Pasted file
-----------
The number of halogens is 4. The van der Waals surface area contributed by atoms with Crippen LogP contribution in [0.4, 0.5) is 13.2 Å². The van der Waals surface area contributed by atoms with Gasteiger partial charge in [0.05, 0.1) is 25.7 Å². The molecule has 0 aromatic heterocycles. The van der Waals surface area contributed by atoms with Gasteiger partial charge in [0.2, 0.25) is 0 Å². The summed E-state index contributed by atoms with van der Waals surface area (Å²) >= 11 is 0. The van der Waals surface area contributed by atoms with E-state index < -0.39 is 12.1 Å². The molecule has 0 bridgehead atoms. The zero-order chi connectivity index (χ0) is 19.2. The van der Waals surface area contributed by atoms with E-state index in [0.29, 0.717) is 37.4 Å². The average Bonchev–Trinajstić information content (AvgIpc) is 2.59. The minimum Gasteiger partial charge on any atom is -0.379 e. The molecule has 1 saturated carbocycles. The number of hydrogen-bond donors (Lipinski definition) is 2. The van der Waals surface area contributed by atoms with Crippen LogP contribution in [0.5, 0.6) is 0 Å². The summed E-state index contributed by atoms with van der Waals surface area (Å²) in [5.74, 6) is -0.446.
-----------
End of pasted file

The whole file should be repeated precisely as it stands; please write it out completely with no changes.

The number of halogens is 4. The van der Waals surface area contributed by atoms with Crippen LogP contribution in [0.4, 0.5) is 13.2 Å². The van der Waals surface area contributed by atoms with Gasteiger partial charge in [0.05, 0.1) is 25.7 Å². The molecule has 0 aromatic heterocycles. The van der Waals surface area contributed by atoms with Gasteiger partial charge in [0.2, 0.25) is 0 Å². The summed E-state index contributed by atoms with van der Waals surface area (Å²) >= 11 is 0. The van der Waals surface area contributed by atoms with E-state index < -0.39 is 12.1 Å². The molecule has 0 bridgehead atoms. The zero-order chi connectivity index (χ0) is 19.2. The van der Waals surface area contributed by atoms with E-state index in [0.29, 0.717) is 37.4 Å². The average Bonchev–Trinajstić information content (AvgIpc) is 2.59. The minimum Gasteiger partial charge on any atom is -0.379 e. The molecule has 1 saturated carbocycles. The number of hydrogen-bond donors (Lipinski definition) is 2. The van der Waals surface area contributed by atoms with Crippen LogP contribution in [0.5, 0.6) is 0 Å². The summed E-state index contributed by atoms with van der Waals surface area (Å²) in [5.74, 6) is -0.446.